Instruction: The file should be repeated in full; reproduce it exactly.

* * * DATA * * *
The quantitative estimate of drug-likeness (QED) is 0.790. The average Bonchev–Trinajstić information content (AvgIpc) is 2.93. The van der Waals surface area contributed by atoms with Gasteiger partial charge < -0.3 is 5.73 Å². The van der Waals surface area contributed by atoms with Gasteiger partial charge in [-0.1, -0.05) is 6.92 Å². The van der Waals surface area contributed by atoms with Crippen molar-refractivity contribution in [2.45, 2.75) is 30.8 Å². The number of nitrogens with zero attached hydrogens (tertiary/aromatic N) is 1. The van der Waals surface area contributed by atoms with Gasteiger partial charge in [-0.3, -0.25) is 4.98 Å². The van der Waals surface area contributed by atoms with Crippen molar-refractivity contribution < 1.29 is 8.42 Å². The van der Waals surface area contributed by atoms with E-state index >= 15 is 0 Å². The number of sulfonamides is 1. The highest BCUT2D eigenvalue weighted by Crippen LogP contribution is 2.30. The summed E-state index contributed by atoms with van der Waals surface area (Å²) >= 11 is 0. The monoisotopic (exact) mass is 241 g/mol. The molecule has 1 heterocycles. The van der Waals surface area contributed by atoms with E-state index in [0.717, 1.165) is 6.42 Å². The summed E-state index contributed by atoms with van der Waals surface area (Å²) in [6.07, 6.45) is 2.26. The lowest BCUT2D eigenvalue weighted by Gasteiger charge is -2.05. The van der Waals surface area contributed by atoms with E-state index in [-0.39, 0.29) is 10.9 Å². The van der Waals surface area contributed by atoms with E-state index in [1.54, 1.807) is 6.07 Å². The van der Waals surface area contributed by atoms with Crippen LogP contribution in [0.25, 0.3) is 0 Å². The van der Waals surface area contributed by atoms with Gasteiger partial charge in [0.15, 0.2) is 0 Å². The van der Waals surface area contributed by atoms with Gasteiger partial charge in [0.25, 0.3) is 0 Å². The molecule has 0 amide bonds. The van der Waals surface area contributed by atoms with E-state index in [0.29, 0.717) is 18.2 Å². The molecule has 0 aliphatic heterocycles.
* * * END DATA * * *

The quantitative estimate of drug-likeness (QED) is 0.790. The average Bonchev–Trinajstić information content (AvgIpc) is 2.93. The van der Waals surface area contributed by atoms with Gasteiger partial charge < -0.3 is 5.73 Å². The van der Waals surface area contributed by atoms with Gasteiger partial charge in [-0.1, -0.05) is 6.92 Å². The van der Waals surface area contributed by atoms with Crippen molar-refractivity contribution in [2.45, 2.75) is 30.8 Å². The number of nitrogens with zero attached hydrogens (tertiary/aromatic N) is 1. The van der Waals surface area contributed by atoms with Gasteiger partial charge in [-0.3, -0.25) is 4.98 Å². The van der Waals surface area contributed by atoms with Crippen molar-refractivity contribution < 1.29 is 8.42 Å². The van der Waals surface area contributed by atoms with E-state index >= 15 is 0 Å². The number of sulfonamides is 1. The highest BCUT2D eigenvalue weighted by Crippen LogP contribution is 2.30. The summed E-state index contributed by atoms with van der Waals surface area (Å²) >= 11 is 0. The monoisotopic (exact) mass is 241 g/mol. The molecule has 1 heterocycles. The van der Waals surface area contributed by atoms with E-state index in [0.717, 1.165) is 6.42 Å². The summed E-state index contributed by atoms with van der Waals surface area (Å²) in [6.07, 6.45) is 2.26. The lowest BCUT2D eigenvalue weighted by Gasteiger charge is -2.05. The van der Waals surface area contributed by atoms with E-state index in [-0.39, 0.29) is 10.9 Å². The van der Waals surface area contributed by atoms with E-state index in [1.54, 1.807) is 6.07 Å². The van der Waals surface area contributed by atoms with Crippen LogP contribution in [0.25, 0.3) is 0 Å². The van der Waals surface area contributed by atoms with Gasteiger partial charge in [0.15, 0.2) is 0 Å². The van der Waals surface area contributed by atoms with Gasteiger partial charge in [0.25, 0.3) is 0 Å². The molecule has 0 amide bonds. The van der Waals surface area contributed by atoms with E-state index in [0.29, 0.717) is 18.2 Å². The molecule has 0 aliphatic heterocycles.